Thursday, August 23, 2018

August 23, 1933 -- Tribune Tower Accepts Alamo Rock

August 23, 1933 –A stone from San Antonio’s Alamo is dedicated at 11:00 a.m. in a ceremony held at Tribune Tower to coincide with Texas Day of the Century of Progress World’s Fair on the lakefront.  The stone is presented to the Chicago Tribuneby Miss Emma Kyle Burleson, whose brother was the Postmaster General in President Woodrow Wilson’s administration and whose grandfather, General Edward Burleson, served as the third Vice-President of the Republic of Texas. Mayor Edward Kelly serves as the master of ceremony with a prominent Texas newspaper editor, Peter Molyneaux, offering thoughts on the stone that will join stones from other historic structure from around the world in the tower on Michigan Avenue.  There are a total of 149 rocks embedded in the exterior of the tower, down from 150 after NASA reclaimed a rock from the moon.

August 23, 1985 – Under the headline “Tattered Navy Pier Finds Dance Card Empty,” the Chicago Tribune describes the sorry condition of the municipal pier at the end of Illinois Street and Grand Avenue, finished in 1916 for $4 million.  According to the paper, “…the unique 3,000-foot pier has deteriorated to the point that its sewer system has been plugged up and its roofs are sieves.  The upper walkways are too dangerous, and the floors of lower storage rooms can barely support their own weight.”  The pier has no adequate fire protection system, so that any event held there must keep a fire engine standing by.  With one exception, a major event has not been held at the pier since the inauguration of Mayor Harold Washington two years earlier.  Joe Wilson of the Department of Public Works says, “I don’t think $60 million would give you much more than the basic structure, but it depends on what you want.”  Wilson says that an average of 20 people visit the pier on weekdays and about 75 on weekends.” The above photo shows the east end of the pier in the 1980's.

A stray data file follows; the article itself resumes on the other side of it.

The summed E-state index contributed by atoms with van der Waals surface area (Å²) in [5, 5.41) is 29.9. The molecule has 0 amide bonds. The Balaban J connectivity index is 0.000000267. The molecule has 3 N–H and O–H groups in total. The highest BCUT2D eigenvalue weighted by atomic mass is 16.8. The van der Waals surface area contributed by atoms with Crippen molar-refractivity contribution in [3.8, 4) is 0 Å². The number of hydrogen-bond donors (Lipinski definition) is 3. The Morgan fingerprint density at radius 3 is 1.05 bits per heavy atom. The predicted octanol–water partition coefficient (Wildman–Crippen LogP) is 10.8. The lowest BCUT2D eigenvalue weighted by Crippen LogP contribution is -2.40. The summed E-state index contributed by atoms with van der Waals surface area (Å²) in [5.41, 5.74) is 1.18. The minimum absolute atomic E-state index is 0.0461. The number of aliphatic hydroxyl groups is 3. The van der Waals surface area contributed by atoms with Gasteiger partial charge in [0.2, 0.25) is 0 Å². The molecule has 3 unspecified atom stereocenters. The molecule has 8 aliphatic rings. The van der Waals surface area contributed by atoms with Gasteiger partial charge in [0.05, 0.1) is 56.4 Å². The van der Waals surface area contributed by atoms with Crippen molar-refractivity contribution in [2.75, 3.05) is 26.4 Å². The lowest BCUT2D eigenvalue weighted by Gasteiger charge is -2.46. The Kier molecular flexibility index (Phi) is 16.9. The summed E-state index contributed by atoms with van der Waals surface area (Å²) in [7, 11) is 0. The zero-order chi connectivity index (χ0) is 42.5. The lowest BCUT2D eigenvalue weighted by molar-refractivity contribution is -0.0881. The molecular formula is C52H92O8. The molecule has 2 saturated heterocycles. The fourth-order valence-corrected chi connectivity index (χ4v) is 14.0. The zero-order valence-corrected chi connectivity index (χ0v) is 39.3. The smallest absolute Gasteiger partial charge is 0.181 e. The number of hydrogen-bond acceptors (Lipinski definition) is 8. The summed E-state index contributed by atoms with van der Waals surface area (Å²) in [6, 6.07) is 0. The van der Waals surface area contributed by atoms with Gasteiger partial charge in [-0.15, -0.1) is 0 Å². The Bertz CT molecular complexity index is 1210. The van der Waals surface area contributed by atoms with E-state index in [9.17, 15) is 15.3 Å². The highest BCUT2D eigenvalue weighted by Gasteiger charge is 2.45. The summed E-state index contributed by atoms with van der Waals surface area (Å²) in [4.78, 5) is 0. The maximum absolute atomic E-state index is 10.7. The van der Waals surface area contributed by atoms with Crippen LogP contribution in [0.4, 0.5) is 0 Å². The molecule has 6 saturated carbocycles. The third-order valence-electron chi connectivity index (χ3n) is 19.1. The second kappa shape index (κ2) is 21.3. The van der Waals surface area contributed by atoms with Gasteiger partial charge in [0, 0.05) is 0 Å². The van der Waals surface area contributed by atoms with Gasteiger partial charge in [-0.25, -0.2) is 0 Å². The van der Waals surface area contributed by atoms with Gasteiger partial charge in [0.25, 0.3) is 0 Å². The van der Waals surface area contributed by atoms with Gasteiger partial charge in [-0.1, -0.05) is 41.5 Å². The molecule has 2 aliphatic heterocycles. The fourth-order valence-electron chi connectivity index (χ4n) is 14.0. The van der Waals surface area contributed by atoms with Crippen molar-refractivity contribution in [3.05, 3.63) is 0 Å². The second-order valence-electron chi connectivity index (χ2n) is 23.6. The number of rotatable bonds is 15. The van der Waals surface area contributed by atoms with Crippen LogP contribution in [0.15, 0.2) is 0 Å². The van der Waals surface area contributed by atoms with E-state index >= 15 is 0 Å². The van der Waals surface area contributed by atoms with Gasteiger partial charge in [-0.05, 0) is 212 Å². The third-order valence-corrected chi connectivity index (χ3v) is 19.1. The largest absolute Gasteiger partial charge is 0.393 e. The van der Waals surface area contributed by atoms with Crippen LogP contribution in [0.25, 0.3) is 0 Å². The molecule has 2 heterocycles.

August 23, 1914 – Henry Korthagen, an unemployed painter, pays the 25-cent admission to the observatory of the Masonic Temple Building on State Street, crawls through a window to the northwest corner of the building and then jumps.  His body strikes the crowded sidewalk on State Street at noon on a Saturday.  A dentist on the twelfth floor of the building, Dr. A. Jay Blakie, sees the body fly past his window, with a black derby hat following 20 feet behind.  “From my position above,” Blakie says, “the sidewalk looked like the surface of water after a stone has been thrown in.  A circle of humanity just eddied back from the crumpled object in the middle of it.”  [Chicago Daily Tribune, August 24, 1914]  Korthagen had visited the Painters and Decorators District Council at 300 West Madison Street earlier, seeking to pay back dues and gain reinstatement to the union.  Those at the union headquarters describe him as cheerful at the time.  The observatory at the Masonic Temple is pictured above, all the way up there at the top of the building.

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